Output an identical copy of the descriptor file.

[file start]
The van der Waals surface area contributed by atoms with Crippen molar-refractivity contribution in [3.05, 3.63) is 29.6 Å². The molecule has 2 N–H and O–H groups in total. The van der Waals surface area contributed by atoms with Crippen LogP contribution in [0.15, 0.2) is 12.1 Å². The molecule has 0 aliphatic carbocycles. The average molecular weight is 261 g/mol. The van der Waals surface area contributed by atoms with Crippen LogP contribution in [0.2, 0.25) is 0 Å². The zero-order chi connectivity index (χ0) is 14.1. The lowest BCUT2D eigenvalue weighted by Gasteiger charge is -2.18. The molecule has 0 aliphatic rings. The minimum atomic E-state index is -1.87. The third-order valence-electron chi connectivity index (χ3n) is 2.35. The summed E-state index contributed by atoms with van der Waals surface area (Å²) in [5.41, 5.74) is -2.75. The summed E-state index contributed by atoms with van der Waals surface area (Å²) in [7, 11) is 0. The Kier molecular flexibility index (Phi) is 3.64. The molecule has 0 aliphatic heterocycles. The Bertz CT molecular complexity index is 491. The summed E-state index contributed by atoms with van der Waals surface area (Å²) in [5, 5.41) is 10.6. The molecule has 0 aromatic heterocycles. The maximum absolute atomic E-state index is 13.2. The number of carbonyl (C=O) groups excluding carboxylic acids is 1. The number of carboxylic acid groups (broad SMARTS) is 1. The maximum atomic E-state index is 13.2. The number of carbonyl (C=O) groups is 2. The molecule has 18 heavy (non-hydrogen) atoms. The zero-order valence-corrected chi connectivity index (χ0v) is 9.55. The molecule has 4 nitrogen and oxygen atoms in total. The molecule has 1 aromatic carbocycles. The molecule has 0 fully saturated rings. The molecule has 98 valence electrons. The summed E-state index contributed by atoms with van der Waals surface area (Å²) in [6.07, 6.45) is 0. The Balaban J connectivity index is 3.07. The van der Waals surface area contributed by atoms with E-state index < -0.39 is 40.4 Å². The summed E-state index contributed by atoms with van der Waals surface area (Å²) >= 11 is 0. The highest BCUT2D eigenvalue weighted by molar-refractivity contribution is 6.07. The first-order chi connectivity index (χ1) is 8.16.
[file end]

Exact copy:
The van der Waals surface area contributed by atoms with Crippen molar-refractivity contribution in [3.05, 3.63) is 29.6 Å². The molecule has 2 N–H and O–H groups in total. The van der Waals surface area contributed by atoms with Crippen LogP contribution in [0.15, 0.2) is 12.1 Å². The molecule has 0 aliphatic carbocycles. The average molecular weight is 261 g/mol. The van der Waals surface area contributed by atoms with Crippen LogP contribution in [0.2, 0.25) is 0 Å². The zero-order chi connectivity index (χ0) is 14.1. The lowest BCUT2D eigenvalue weighted by Gasteiger charge is -2.18. The molecule has 0 aliphatic rings. The minimum atomic E-state index is -1.87. The third-order valence-electron chi connectivity index (χ3n) is 2.35. The summed E-state index contributed by atoms with van der Waals surface area (Å²) in [5.41, 5.74) is -2.75. The summed E-state index contributed by atoms with van der Waals surface area (Å²) in [7, 11) is 0. The Kier molecular flexibility index (Phi) is 3.64. The molecule has 0 aliphatic heterocycles. The Bertz CT molecular complexity index is 491. The summed E-state index contributed by atoms with van der Waals surface area (Å²) in [5, 5.41) is 10.6. The molecule has 0 aromatic heterocycles. The maximum absolute atomic E-state index is 13.2. The number of carbonyl (C=O) groups excluding carboxylic acids is 1. The number of carboxylic acid groups (broad SMARTS) is 1. The maximum atomic E-state index is 13.2. The number of carbonyl (C=O) groups is 2. The molecule has 18 heavy (non-hydrogen) atoms. The zero-order valence-corrected chi connectivity index (χ0v) is 9.55. The molecule has 4 nitrogen and oxygen atoms in total. The molecule has 1 aromatic carbocycles. The molecule has 0 fully saturated rings. The molecule has 98 valence electrons. The summed E-state index contributed by atoms with van der Waals surface area (Å²) in [6.07, 6.45) is 0. The Balaban J connectivity index is 3.07. The van der Waals surface area contributed by atoms with E-state index < -0.39 is 40.4 Å². The summed E-state index contributed by atoms with van der Waals surface area (Å²) >= 11 is 0. The highest BCUT2D eigenvalue weighted by molar-refractivity contribution is 6.07. The first-order chi connectivity index (χ1) is 8.16.